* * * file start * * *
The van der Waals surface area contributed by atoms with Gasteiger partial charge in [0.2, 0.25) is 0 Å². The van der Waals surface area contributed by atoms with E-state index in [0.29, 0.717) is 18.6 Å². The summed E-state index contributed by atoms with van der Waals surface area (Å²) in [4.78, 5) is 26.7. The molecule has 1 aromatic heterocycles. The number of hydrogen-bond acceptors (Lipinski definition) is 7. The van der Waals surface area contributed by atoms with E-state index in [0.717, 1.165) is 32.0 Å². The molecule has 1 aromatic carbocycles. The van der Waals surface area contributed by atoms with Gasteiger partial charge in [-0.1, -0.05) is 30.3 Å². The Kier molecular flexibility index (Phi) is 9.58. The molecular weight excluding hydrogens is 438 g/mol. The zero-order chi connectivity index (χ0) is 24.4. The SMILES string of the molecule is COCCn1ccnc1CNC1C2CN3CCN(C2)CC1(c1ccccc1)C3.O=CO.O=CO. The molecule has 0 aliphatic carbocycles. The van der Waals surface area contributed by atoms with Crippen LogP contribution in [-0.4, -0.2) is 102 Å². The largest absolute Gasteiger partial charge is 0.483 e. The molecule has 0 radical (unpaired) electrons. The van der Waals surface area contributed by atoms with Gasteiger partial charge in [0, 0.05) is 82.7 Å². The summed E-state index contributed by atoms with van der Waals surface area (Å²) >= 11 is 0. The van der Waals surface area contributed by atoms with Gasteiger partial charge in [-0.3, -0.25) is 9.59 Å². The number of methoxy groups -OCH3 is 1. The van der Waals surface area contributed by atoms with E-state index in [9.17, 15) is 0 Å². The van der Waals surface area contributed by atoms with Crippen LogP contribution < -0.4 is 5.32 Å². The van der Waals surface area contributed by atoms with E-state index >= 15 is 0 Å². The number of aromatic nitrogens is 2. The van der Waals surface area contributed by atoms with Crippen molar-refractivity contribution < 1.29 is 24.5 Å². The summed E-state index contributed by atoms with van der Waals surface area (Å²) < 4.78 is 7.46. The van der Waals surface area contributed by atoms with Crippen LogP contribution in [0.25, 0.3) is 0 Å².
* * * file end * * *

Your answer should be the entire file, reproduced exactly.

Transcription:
The van der Waals surface area contributed by atoms with Gasteiger partial charge in [0.2, 0.25) is 0 Å². The van der Waals surface area contributed by atoms with E-state index in [0.29, 0.717) is 18.6 Å². The summed E-state index contributed by atoms with van der Waals surface area (Å²) in [4.78, 5) is 26.7. The molecule has 1 aromatic heterocycles. The number of hydrogen-bond acceptors (Lipinski definition) is 7. The van der Waals surface area contributed by atoms with E-state index in [0.717, 1.165) is 32.0 Å². The molecule has 1 aromatic carbocycles. The van der Waals surface area contributed by atoms with Gasteiger partial charge in [-0.1, -0.05) is 30.3 Å². The Kier molecular flexibility index (Phi) is 9.58. The molecular weight excluding hydrogens is 438 g/mol. The zero-order chi connectivity index (χ0) is 24.4. The SMILES string of the molecule is COCCn1ccnc1CNC1C2CN3CCN(C2)CC1(c1ccccc1)C3.O=CO.O=CO. The molecule has 0 aliphatic carbocycles. The van der Waals surface area contributed by atoms with Crippen LogP contribution in [-0.4, -0.2) is 102 Å². The largest absolute Gasteiger partial charge is 0.483 e. The molecule has 0 radical (unpaired) electrons. The van der Waals surface area contributed by atoms with Gasteiger partial charge in [0, 0.05) is 82.7 Å². The summed E-state index contributed by atoms with van der Waals surface area (Å²) >= 11 is 0. The van der Waals surface area contributed by atoms with Gasteiger partial charge in [-0.3, -0.25) is 9.59 Å². The number of methoxy groups -OCH3 is 1. The van der Waals surface area contributed by atoms with E-state index in [9.17, 15) is 0 Å². The van der Waals surface area contributed by atoms with Crippen LogP contribution < -0.4 is 5.32 Å². The van der Waals surface area contributed by atoms with E-state index >= 15 is 0 Å². The number of aromatic nitrogens is 2. The van der Waals surface area contributed by atoms with Crippen molar-refractivity contribution < 1.29 is 24.5 Å². The summed E-state index contributed by atoms with van der Waals surface area (Å²) < 4.78 is 7.46. The van der Waals surface area contributed by atoms with Crippen LogP contribution in [0.25, 0.3) is 0 Å².